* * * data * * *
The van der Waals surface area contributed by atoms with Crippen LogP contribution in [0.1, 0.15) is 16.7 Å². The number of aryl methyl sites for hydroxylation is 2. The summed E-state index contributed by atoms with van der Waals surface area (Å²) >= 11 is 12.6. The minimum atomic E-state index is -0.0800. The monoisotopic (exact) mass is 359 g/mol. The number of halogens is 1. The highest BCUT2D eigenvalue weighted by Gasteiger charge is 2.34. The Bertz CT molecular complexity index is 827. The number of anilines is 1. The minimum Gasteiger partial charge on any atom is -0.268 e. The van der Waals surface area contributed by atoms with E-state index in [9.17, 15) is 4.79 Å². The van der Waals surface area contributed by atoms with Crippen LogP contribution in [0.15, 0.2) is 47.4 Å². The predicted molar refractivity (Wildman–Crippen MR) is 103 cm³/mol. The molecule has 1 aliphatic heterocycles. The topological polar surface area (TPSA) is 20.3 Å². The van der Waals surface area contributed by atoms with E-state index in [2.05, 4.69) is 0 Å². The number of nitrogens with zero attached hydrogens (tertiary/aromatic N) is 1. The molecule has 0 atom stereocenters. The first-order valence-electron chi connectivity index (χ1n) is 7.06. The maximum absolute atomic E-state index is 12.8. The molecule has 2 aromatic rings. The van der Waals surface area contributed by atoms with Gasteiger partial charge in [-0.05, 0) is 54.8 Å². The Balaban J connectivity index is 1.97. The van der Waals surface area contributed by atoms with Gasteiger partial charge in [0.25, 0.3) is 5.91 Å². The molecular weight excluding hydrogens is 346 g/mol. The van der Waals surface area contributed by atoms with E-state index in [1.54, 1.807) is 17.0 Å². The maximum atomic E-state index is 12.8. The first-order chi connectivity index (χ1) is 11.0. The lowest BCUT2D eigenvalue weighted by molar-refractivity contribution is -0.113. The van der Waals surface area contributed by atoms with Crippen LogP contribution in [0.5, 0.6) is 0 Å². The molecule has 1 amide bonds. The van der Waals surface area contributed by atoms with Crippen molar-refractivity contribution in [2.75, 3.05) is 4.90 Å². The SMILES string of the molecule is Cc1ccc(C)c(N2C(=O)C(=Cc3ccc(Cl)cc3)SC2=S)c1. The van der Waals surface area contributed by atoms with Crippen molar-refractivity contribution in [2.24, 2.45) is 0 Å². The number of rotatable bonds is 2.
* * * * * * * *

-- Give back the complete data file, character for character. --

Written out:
The van der Waals surface area contributed by atoms with Crippen LogP contribution in [0.1, 0.15) is 16.7 Å². The number of aryl methyl sites for hydroxylation is 2. The summed E-state index contributed by atoms with van der Waals surface area (Å²) >= 11 is 12.6. The minimum atomic E-state index is -0.0800. The monoisotopic (exact) mass is 359 g/mol. The number of halogens is 1. The highest BCUT2D eigenvalue weighted by Gasteiger charge is 2.34. The Bertz CT molecular complexity index is 827. The number of anilines is 1. The minimum Gasteiger partial charge on any atom is -0.268 e. The van der Waals surface area contributed by atoms with E-state index in [9.17, 15) is 4.79 Å². The van der Waals surface area contributed by atoms with Crippen LogP contribution in [0.15, 0.2) is 47.4 Å². The predicted molar refractivity (Wildman–Crippen MR) is 103 cm³/mol. The molecule has 1 aliphatic heterocycles. The topological polar surface area (TPSA) is 20.3 Å². The van der Waals surface area contributed by atoms with E-state index in [2.05, 4.69) is 0 Å². The number of nitrogens with zero attached hydrogens (tertiary/aromatic N) is 1. The molecule has 0 atom stereocenters. The first-order valence-electron chi connectivity index (χ1n) is 7.06. The maximum absolute atomic E-state index is 12.8. The molecule has 2 aromatic rings. The van der Waals surface area contributed by atoms with Gasteiger partial charge in [-0.05, 0) is 54.8 Å². The Balaban J connectivity index is 1.97. The van der Waals surface area contributed by atoms with Gasteiger partial charge in [0.25, 0.3) is 5.91 Å². The molecular weight excluding hydrogens is 346 g/mol. The van der Waals surface area contributed by atoms with E-state index in [1.54, 1.807) is 17.0 Å². The maximum atomic E-state index is 12.8. The first-order chi connectivity index (χ1) is 11.0. The lowest BCUT2D eigenvalue weighted by molar-refractivity contribution is -0.113. The van der Waals surface area contributed by atoms with Crippen LogP contribution in [0.5, 0.6) is 0 Å². The molecule has 1 amide bonds. The van der Waals surface area contributed by atoms with Crippen molar-refractivity contribution in [2.75, 3.05) is 4.90 Å². The SMILES string of the molecule is Cc1ccc(C)c(N2C(=O)C(=Cc3ccc(Cl)cc3)SC2=S)c1. The van der Waals surface area contributed by atoms with Crippen molar-refractivity contribution in [2.24, 2.45) is 0 Å². The number of rotatable bonds is 2.